Another early vendor had an interesting array of international plates on his table, with several from St. Maarten, and one from Australia. We knew there would be some newer collectors coming to Lindsay for the first time, so we left them behind. Flipping plates can be fun, but I prefer to stay away from international plates unless I’m going to keep them.

Scott Craig was lurking about the field at Lindsay, but we never bumped into each other. He came upon this old stop sign at some point after we had seen it, and he bought it for his collection. Eric and I admired the sign for a few minutes. But we specialize in King’s Highway shields, and the walls of our respective garages are saturated with signage. If either of us bought it, it wouldn’t be displayed. Scott will give it a good home!

It was a great morning for looking at old signs. We would see more and more of them… far more than either of us had seen in Barrie in the last decade. Lindsay is a sign collector’s dream! We love signs, but we had come for the plates. Would they pop up? Time would tell.

I came upon a vendor who had a lot of motorcycle plates, but they were all contemporary and out-of-province. There were a few odds and ends mixed in, such as city cartage plates, but the only city I collect is Sault Ste. Marie, and I wasn’t expecting to find any such plates in this neck of the woods.

Halfway through our tour of the field, we came upon a vendor with an eclectic selection of Canadian plates, and the prices couldn’t be beat. Chief among them was a low-numbered 1950 Alberta livery plate. I had a feeling that Calgary’s own Keith Murphy would be interested, so I bought it. I also took a couple of Northwest Territories bear plates, a beautiful 1958 BC Centenary passenger, and a stunning 1947 PEI passenger. It didn’t look like it had ever been bolted to a vehicle (the paint is all-original, without a doubt). I’m putting together a “Canada Collage” collection of interesting early and mid-era plates, and the PEI would fit right in!

A nearby vendor had a disco-era MTC Motor Vehicle Inspection Station sign, complete with brass grommets. Eric bought a more recent one with me last summer, but this one was older and in better condition. Eric bought it for a great price, and it was his signature purchase on the day… due in no small part to the fact that we had to carry it around for the next two hours!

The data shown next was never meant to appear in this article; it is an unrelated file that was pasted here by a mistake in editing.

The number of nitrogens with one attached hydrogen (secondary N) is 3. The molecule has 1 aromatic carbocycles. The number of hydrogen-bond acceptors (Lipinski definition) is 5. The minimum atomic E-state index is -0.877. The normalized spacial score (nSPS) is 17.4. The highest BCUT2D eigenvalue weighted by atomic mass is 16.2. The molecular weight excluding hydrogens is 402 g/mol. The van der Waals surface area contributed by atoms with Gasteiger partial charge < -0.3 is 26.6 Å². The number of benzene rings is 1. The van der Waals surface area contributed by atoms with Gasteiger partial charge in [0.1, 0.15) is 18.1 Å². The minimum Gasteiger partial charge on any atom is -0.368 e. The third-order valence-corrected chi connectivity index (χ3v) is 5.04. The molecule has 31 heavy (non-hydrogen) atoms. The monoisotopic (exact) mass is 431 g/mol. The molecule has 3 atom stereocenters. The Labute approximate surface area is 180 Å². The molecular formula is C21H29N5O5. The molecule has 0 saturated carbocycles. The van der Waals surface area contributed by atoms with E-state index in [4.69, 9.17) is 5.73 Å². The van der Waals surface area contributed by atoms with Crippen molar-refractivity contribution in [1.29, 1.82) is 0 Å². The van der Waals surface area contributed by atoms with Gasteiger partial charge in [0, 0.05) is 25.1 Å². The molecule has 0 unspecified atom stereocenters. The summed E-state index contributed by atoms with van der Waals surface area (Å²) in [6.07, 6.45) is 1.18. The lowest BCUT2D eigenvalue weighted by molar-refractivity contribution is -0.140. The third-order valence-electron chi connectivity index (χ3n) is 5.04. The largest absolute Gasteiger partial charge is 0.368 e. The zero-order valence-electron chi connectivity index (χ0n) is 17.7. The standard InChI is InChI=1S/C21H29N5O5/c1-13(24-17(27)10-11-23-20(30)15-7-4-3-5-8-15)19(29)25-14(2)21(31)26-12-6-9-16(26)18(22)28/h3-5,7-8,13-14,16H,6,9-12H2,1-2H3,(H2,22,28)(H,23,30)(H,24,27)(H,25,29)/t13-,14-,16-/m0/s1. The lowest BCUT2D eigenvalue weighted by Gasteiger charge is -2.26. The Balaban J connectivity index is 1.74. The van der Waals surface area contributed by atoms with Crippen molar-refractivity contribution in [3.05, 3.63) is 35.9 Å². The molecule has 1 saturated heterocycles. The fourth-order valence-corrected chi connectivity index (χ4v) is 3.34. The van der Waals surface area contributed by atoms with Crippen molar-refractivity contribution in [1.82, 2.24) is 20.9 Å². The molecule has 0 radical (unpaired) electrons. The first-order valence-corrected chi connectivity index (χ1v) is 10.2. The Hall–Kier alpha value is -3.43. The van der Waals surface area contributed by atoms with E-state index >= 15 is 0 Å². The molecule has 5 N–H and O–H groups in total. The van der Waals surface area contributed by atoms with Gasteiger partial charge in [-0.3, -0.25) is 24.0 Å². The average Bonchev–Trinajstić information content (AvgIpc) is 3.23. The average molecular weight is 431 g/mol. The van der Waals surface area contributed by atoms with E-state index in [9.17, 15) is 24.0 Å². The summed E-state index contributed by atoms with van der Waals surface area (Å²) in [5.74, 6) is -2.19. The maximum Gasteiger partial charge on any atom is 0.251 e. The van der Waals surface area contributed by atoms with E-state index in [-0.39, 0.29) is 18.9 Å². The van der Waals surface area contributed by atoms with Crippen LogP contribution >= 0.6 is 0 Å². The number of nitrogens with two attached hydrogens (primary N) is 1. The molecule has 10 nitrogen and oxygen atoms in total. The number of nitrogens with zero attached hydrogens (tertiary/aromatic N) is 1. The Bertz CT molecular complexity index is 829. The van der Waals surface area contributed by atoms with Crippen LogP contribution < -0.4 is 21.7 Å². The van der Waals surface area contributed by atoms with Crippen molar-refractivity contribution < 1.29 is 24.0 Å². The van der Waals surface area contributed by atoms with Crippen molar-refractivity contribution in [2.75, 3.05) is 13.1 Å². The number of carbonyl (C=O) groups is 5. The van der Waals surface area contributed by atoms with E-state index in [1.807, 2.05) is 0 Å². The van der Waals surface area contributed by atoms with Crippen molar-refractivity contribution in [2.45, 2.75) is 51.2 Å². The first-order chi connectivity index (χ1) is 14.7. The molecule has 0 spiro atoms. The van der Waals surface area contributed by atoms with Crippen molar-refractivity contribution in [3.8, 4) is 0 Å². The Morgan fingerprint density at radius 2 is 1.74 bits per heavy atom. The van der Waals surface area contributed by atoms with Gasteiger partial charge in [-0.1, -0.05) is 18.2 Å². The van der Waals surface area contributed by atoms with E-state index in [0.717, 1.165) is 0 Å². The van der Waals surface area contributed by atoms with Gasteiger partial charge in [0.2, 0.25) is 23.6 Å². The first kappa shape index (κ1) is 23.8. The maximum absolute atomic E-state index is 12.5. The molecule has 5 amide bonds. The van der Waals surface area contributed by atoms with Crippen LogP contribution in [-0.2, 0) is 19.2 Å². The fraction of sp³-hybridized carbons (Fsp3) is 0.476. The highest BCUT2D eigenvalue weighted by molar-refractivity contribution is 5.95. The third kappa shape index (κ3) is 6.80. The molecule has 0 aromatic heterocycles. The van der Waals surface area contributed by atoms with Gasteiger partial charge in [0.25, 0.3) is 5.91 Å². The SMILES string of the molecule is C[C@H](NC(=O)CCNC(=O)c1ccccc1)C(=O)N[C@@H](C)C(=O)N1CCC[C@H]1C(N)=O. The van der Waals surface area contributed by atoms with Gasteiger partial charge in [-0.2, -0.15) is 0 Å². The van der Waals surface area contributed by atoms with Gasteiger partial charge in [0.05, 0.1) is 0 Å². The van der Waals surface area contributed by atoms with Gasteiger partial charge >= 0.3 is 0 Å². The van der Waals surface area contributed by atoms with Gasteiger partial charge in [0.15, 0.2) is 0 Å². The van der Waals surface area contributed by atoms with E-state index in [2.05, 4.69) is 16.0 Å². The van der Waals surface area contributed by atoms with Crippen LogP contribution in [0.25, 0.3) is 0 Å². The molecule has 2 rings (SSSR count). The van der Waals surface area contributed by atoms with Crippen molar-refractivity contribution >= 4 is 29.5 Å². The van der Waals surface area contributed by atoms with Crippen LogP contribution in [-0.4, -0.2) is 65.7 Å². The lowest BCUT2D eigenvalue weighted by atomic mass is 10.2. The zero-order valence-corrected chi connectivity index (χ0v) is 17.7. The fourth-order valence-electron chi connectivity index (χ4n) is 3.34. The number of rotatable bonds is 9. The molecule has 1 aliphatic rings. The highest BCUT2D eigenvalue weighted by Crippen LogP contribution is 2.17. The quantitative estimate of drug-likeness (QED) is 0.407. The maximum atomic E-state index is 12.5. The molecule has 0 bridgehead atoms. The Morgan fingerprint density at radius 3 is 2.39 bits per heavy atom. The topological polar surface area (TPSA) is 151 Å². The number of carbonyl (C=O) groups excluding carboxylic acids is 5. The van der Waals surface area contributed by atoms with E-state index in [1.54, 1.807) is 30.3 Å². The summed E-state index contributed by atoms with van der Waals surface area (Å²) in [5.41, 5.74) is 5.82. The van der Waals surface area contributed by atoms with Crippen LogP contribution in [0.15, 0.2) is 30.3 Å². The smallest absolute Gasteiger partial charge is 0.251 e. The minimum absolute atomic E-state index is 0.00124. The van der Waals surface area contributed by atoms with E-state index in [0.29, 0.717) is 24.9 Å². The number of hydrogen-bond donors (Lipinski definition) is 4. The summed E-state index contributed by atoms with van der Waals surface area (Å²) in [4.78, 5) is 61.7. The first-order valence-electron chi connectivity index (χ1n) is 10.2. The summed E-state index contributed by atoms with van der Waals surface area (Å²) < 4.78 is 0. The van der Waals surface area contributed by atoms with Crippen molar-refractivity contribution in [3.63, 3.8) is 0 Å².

At that point, we bumped into Paul Frater. Paul had seen a three-digit 1973 NWT bear plate. The price was steep, but the condition was reportedly excellent. Paul’s dilemma was that he already had one. He’d had it for decades and was very attached to it. But this one on the Lindsay field was a clear upgrader in all respects. So, would he turn it down and keep his long-time treasure? Or buy this one and upgrade? In the end, Paul couldn’t say no to the three-digit plate. But he also won’t say goodbye easily to his other one, so I think he’ll keep both.

We parted ways with Paul, only to run into him again at the same time as Dave Steckley. Dave and I rooted through a box of plates in tandem. Dave’s eagle eye spotted a “backslapper” error plate: One that had been fed through the paint rollers upside down, leaving a reversed pattern of paint on the flip side. Dave had found a couple of older dual-purpose plates at a table elsewhere in the market, where we had yet to browse. Eric is running them with fervor, and was grateful for the tip.

Dave crossed paths with us a couple more times as we finished the outdoor portion of the market, and he himself had run into Mike Franks, who was just arriving. Mike was pursuing an old Newfoundland dealer plate in an auction, so he had to babysit his bids until he won. His wife Alannah was stuck at work that morning.

Eric eventually found the dual-purpose plates that he needed. We had saved for last the pavilion with the indoor vendors. We made various finds for our YOM businesses, but not a lot of volume, and none were of the years we desperately needed to restock.

It was about 11 o’clock and we were done shopping after a little more than three hours. That time is comparable to the Barrie market nowadays, but most of Barrie is spent going, “Nope… nope… nope…” while walking past irrelevant vendors selling quilts, maple syrups, or videotapes. The advantage of the market at Lindsay is that every vendor sells car parts or tools, so every one of them is worth a slow look. So the number of vendors is smaller, but many of them have signs, plates, or other old mantique stuff that catches our interest. The quality in Lindsay surpasses the quantity in Barrie.

We took a look at the classic car show lot, which contained about triple the number of vehicles as compared to pre-pandemic times three years earlier. I found two cars sporting YOM licence plates that I had restored. My favourite was a 1958 Edsel convertible, which was getting a lot of attention. It was hard to take pictures of the car without people in the shot. I remembered the summer day in Brooklin when I made an unscheduled stop to buy those plates.

We were finished by noon, and we had to get home. Eric was taking his son to a monster truck show that evening, and I had to bring my daughter to a formal award gala downtown. We stopped only for coffee (very important) and for taking pictures of more old fingerboard signs (even more important).